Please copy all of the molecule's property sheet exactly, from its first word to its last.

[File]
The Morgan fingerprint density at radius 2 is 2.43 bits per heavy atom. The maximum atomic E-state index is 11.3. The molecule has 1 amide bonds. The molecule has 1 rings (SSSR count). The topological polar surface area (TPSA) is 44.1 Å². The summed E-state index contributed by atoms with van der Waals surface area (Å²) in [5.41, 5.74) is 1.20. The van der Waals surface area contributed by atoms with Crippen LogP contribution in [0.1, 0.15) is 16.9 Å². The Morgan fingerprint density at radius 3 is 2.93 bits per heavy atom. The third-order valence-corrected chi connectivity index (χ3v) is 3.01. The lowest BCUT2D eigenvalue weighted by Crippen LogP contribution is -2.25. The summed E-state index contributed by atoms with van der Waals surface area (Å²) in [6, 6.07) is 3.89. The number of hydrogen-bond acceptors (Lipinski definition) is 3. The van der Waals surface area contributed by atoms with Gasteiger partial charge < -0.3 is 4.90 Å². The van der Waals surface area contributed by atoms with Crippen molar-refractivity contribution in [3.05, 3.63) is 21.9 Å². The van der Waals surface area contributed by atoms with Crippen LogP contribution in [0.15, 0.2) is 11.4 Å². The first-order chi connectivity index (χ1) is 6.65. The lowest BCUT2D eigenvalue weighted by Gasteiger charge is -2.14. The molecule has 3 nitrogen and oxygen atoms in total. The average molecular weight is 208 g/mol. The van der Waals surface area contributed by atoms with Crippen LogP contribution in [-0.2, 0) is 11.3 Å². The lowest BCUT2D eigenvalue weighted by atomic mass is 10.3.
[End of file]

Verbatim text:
The Morgan fingerprint density at radius 2 is 2.43 bits per heavy atom. The maximum atomic E-state index is 11.3. The molecule has 1 amide bonds. The molecule has 1 rings (SSSR count). The topological polar surface area (TPSA) is 44.1 Å². The summed E-state index contributed by atoms with van der Waals surface area (Å²) in [5.41, 5.74) is 1.20. The van der Waals surface area contributed by atoms with Crippen LogP contribution in [0.1, 0.15) is 16.9 Å². The Morgan fingerprint density at radius 3 is 2.93 bits per heavy atom. The third-order valence-corrected chi connectivity index (χ3v) is 3.01. The lowest BCUT2D eigenvalue weighted by Crippen LogP contribution is -2.25. The summed E-state index contributed by atoms with van der Waals surface area (Å²) in [6, 6.07) is 3.89. The number of hydrogen-bond acceptors (Lipinski definition) is 3. The van der Waals surface area contributed by atoms with Gasteiger partial charge < -0.3 is 4.90 Å². The van der Waals surface area contributed by atoms with Crippen molar-refractivity contribution in [3.05, 3.63) is 21.9 Å². The van der Waals surface area contributed by atoms with Crippen LogP contribution in [0.15, 0.2) is 11.4 Å². The first-order chi connectivity index (χ1) is 6.65. The lowest BCUT2D eigenvalue weighted by Gasteiger charge is -2.14. The molecule has 3 nitrogen and oxygen atoms in total. The average molecular weight is 208 g/mol. The van der Waals surface area contributed by atoms with Crippen LogP contribution in [-0.2, 0) is 11.3 Å². The lowest BCUT2D eigenvalue weighted by atomic mass is 10.3.